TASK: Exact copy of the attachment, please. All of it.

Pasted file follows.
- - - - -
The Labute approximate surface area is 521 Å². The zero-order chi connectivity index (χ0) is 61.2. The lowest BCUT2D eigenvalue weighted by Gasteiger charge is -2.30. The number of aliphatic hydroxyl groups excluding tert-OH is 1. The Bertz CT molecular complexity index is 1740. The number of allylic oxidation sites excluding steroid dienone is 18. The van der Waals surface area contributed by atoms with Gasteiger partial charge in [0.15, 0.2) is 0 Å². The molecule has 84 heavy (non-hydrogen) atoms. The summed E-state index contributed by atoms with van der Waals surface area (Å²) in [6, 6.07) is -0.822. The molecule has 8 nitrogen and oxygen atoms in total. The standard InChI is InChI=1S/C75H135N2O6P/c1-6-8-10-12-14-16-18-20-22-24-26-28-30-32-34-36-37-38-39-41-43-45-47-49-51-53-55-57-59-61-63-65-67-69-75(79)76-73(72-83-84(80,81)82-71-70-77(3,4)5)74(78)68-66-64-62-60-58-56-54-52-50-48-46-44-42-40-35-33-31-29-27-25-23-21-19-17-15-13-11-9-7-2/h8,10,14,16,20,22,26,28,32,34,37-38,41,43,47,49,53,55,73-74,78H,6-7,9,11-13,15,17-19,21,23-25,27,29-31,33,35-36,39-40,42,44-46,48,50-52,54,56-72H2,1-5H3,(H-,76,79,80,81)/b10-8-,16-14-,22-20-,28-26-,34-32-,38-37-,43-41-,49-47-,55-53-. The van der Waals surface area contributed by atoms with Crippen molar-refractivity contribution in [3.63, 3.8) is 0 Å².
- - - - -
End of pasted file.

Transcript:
The Labute approximate surface area is 521 Å². The zero-order chi connectivity index (χ0) is 61.2. The lowest BCUT2D eigenvalue weighted by Gasteiger charge is -2.30. The number of aliphatic hydroxyl groups excluding tert-OH is 1. The Bertz CT molecular complexity index is 1740. The number of allylic oxidation sites excluding steroid dienone is 18. The van der Waals surface area contributed by atoms with Gasteiger partial charge in [0.15, 0.2) is 0 Å². The molecule has 84 heavy (non-hydrogen) atoms. The summed E-state index contributed by atoms with van der Waals surface area (Å²) in [6, 6.07) is -0.822. The molecule has 8 nitrogen and oxygen atoms in total. The standard InChI is InChI=1S/C75H135N2O6P/c1-6-8-10-12-14-16-18-20-22-24-26-28-30-32-34-36-37-38-39-41-43-45-47-49-51-53-55-57-59-61-63-65-67-69-75(79)76-73(72-83-84(80,81)82-71-70-77(3,4)5)74(78)68-66-64-62-60-58-56-54-52-50-48-46-44-42-40-35-33-31-29-27-25-23-21-19-17-15-13-11-9-7-2/h8,10,14,16,20,22,26,28,32,34,37-38,41,43,47,49,53,55,73-74,78H,6-7,9,11-13,15,17-19,21,23-25,27,29-31,33,35-36,39-40,42,44-46,48,50-52,54,56-72H2,1-5H3,(H-,76,79,80,81)/b10-8-,16-14-,22-20-,28-26-,34-32-,38-37-,43-41-,49-47-,55-53-. The van der Waals surface area contributed by atoms with Crippen molar-refractivity contribution in [3.63, 3.8) is 0 Å².